As Irish-Holy See relations sank to their lowest ebb in July, the Vatican recalled to Rome the apostolic nuncio to Ireland following the release of the Cloyne Report and an outspoken attack on the Holy See by Ireland’s Prime Minister Enda Kenny.
But the Vatican’s deputy spokesman, Passionist Father Ciro Benedittini, said the main intention of the recall on July 25 was not to send a message of strong disapproval to the Irish government (often the principle reason behind such diplomatic actions), but to give the Holy See a better handle on the crisis after the July 13 publication of the Cloyne Report.
Cloyne was the last in a series of state-funded reports into clerical sex abuse and the subsequent cover-up by Church authorities in Ireland. It will now be followed by an audit of 26 Catholic dioceses, carried out by a body that monitors the Church’s implementation of its own procedures to prevent abuse of minors by priests.
The product of a judicial inquiry into the Cloyne Diocese’s cover-up of alleged incidents of clerical sexual abuse since 1996, the report severely criticized the diocese for not reporting all cases to the authorities, including nine cases from 1996 and 2005 which “very clearly” should have been reported.
The document chastised the Vatican not for covering up the abuse, but for being “entirely unhelpful” to any bishop who wanted to implement procedures for dealing with child sex-abuse allegations. It further described the Vatican’s response as “unsupportive, especially in relation to the civil authorities.”
Father Benedittini stressed the “very rare” decision to recall the nuncio, Archbishop Giuseppe Leanza, was “to make it easier for the Secretariat of State and other offices of the Roman Curia to consult with the person who has direct experience of the situation in the country in order to prepare the Holy See’s official response to the Irish government in the wake of the Cloyne Report.”
He stressed the recall, being such a rare step, “denotes the seriousness of the situation and the Holy See’s desire to face it objectively and with determination.” But he added that the Holy See’s action didn’t “exclude some degree of surprise and disappointment at certain excessive reactions.”
The Vatican was stung by the words of some Irish politicians, in particular Enda Kenny. During a parliamentary debate July 20, Kenny accused the Vatican of taking a “calculating and devastating” position on abuses and that it was dominated by a culture of “elitism and narcissism.” He also accused the Holy See of trying to “hinder the investigation of a sovereign and democratic Republic as little as three years ago.”
The Holy See considered Kenny’s words “violent” and “inaccurate,” as they appeared to overlook procedures put in place by Cardinal Joseph Ratzinger in 2001 to deal with cases of abuse more quickly and exact punishment where necessary. Papal spokesman Father Federico Lombardi also recalled the “intense feelings of grief and condemnation expressed by the Pope” following the first Murphy Report on Dublin. Kenny also overlooked Benedict XVI’s forthright attempts to address the sexual-abuse crisis through his pastoral letter to Irish Catholics last year and during his visits to the United States, Britain, Australia and Malta.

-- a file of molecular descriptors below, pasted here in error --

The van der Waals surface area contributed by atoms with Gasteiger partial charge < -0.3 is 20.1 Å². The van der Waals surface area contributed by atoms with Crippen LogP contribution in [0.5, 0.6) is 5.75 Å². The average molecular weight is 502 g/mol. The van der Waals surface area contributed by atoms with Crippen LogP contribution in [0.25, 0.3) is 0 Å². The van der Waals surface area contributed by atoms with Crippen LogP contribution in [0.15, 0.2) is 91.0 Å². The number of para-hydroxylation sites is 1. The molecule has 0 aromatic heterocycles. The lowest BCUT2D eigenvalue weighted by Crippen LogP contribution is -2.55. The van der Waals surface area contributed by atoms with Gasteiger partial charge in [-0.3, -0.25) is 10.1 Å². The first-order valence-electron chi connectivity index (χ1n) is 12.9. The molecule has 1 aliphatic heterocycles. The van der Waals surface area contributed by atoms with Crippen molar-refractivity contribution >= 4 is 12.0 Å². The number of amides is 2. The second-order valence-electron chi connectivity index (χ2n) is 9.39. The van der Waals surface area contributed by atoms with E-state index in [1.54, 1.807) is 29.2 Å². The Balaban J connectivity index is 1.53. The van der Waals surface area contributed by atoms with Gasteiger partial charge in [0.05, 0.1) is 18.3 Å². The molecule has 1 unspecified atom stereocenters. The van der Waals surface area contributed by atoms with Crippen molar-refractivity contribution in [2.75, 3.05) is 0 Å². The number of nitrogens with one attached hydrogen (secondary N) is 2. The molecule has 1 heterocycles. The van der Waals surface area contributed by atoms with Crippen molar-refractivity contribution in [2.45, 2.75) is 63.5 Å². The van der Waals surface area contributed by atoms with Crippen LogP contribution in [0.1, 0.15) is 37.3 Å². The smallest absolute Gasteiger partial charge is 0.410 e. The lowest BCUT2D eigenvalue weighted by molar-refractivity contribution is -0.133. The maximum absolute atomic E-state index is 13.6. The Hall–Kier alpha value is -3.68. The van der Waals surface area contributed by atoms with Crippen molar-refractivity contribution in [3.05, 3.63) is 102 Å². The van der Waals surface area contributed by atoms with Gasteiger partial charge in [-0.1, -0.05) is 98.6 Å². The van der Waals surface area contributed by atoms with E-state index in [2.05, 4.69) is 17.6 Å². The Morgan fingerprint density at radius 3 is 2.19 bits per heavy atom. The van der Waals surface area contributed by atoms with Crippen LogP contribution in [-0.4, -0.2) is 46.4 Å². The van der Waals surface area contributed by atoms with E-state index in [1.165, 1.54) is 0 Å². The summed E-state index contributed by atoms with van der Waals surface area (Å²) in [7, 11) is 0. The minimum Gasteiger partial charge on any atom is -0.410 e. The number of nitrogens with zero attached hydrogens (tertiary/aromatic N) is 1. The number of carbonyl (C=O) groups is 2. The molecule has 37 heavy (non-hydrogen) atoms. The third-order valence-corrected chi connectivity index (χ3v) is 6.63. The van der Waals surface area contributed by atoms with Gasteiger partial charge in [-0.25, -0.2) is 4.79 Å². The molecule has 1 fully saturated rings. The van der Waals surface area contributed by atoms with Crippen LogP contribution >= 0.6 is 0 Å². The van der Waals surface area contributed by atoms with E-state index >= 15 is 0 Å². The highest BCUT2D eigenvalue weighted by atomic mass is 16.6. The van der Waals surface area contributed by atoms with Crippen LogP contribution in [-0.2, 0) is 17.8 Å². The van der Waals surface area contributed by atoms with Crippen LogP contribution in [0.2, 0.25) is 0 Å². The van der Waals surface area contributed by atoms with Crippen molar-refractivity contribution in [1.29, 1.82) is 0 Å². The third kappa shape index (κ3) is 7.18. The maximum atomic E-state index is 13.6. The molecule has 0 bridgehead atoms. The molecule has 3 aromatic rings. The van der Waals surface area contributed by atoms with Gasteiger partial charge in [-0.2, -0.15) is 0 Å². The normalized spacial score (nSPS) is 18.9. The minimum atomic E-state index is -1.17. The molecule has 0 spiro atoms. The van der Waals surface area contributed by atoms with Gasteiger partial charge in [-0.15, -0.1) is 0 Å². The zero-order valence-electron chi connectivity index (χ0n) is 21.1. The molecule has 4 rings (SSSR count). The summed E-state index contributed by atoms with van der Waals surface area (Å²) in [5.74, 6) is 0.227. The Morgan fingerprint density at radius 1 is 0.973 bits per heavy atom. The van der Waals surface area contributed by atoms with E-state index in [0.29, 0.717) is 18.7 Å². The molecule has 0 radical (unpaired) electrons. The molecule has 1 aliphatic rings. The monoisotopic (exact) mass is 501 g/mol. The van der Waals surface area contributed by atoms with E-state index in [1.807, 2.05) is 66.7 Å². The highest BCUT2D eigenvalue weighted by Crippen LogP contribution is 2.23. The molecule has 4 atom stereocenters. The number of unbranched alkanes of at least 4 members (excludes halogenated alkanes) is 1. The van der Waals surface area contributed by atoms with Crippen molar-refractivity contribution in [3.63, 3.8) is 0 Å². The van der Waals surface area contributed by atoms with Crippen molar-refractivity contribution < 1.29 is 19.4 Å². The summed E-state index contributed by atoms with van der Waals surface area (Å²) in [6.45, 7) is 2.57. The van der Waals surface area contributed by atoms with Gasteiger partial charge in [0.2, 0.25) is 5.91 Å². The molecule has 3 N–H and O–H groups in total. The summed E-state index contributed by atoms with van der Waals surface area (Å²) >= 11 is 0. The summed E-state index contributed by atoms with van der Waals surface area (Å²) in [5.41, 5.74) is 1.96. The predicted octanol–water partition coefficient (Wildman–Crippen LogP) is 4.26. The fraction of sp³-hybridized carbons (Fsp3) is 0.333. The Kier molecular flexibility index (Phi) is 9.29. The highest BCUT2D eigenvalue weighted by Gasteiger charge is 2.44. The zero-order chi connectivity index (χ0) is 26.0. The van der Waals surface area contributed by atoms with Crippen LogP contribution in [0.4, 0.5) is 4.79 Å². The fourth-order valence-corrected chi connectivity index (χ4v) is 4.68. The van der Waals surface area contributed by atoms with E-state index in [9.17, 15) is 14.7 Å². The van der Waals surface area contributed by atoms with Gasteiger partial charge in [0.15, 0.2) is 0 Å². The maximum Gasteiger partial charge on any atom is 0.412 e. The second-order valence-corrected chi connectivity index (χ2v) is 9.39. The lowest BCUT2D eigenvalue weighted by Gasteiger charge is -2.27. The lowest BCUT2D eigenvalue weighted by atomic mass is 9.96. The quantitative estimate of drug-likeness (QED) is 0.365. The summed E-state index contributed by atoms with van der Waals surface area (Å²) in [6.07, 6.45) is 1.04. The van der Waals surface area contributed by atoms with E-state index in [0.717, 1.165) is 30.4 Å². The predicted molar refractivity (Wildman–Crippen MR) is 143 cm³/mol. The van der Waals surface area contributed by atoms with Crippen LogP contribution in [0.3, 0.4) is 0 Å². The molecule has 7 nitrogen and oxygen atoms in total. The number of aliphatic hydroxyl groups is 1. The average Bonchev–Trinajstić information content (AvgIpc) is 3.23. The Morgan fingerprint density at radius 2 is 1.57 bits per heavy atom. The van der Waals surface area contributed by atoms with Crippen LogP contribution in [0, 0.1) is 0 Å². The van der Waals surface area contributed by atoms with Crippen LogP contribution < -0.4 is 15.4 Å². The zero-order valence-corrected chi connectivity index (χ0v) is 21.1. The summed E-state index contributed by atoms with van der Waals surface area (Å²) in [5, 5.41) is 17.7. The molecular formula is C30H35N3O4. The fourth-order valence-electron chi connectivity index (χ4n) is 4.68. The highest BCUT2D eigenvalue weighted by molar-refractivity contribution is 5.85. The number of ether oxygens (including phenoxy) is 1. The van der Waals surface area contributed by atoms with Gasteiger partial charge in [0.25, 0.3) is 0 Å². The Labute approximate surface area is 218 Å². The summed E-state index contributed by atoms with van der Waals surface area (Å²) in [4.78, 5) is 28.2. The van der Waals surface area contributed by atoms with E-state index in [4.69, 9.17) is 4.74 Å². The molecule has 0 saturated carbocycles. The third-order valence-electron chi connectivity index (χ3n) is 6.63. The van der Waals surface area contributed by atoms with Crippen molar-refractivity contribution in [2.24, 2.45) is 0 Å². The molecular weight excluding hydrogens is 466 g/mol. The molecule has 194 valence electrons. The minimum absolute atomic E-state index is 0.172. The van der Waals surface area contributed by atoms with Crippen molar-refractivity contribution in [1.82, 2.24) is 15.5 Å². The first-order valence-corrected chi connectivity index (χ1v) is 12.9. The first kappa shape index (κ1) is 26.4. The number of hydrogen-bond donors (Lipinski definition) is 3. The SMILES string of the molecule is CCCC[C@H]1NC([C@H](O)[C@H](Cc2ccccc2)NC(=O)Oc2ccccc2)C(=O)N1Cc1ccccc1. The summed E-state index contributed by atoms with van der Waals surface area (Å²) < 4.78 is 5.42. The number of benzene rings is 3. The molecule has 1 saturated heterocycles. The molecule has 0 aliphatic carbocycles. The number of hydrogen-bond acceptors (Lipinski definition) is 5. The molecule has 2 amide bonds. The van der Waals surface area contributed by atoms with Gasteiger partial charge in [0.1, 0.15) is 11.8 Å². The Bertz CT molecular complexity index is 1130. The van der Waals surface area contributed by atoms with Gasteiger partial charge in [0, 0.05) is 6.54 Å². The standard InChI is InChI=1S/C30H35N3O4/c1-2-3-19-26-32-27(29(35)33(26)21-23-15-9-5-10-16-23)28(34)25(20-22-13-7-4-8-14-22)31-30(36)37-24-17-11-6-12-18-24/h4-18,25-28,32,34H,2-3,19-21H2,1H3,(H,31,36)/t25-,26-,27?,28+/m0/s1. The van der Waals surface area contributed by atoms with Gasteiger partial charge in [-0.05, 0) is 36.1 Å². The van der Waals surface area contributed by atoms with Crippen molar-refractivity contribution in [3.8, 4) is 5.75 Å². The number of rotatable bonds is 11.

As the Register went to press, it wasn’t clear if Archbishop Leanza was being permanently recalled, but his return to Rome did not denote a severing of diplomatic ties. Some believe, however, he may soon be replaced.
With this latest report, Irish-Holy See relations have reached their nadir and provoked an emotional response without a forensic examination of the facts. Church analysts in Ireland say the vast majority of Irish citizens supported the attacks on the Vatican by Kenny and other politicians, despite some of the outbursts being rhetorical and false.
“It has brought out a lot of festering public anger — and not just about the abuse,” said Michael Kelly, deputy editor of The Irish Catholic newspaper. “You have politicians trying to live down the legacy of their predecessors — an excessive deference, obsequiousness, in fact, towards the Holy See.”
For some time, critics have complained of a symbiotic relationship between church and state which they considered unhealthy for both sides and which helped bring the Church in Ireland to the verge of collapse. Father Vincent Twomey, an Irish theologian and former student of Benedict XVI, wrote in The Irish Times that, although Kenny was “badly served by his speechwriters,” he made an important admission: that the state, too, had to put its own house in order and that the government had not handled sex-abuse allegations much better than the Church.
Elsewhere, Father Twomey also called for all Irish bishops who assumed office before May 2004, when Archbishop Diarmuid Martin became archbishop of Dublin, to resign. “If the bishops have any love for the Church, would they please show it by making a sacrifice and stepping aside,” he said in a July 20 Irish Times report.
Kelly contended Father Twomey is “absolutely correct” and drew attention to the other ills plaguing the Church in Ireland. “Mishandling of clerical child abuse is a grievous form of governance, but it’s hardly the only form,” he said. “There’s also disastrous seminary formation, non-existent catechesis — our Church is in absolute disarray, and that’s not all due to scandals.”
Kelly said, for this reason, the results of the apostolic visitation to Ireland must be “very strong.”
“My worry, from a personal point of view, is that the Holy See may become all precious about this, feel unfairly criticized, and back themselves into a corner,” he said. “This is a moment where they need a cool head and, frankly, to show the depth of their maturity; anything that’s seen as too defensive will go down badly.”
Edward Pentin writes from Rome.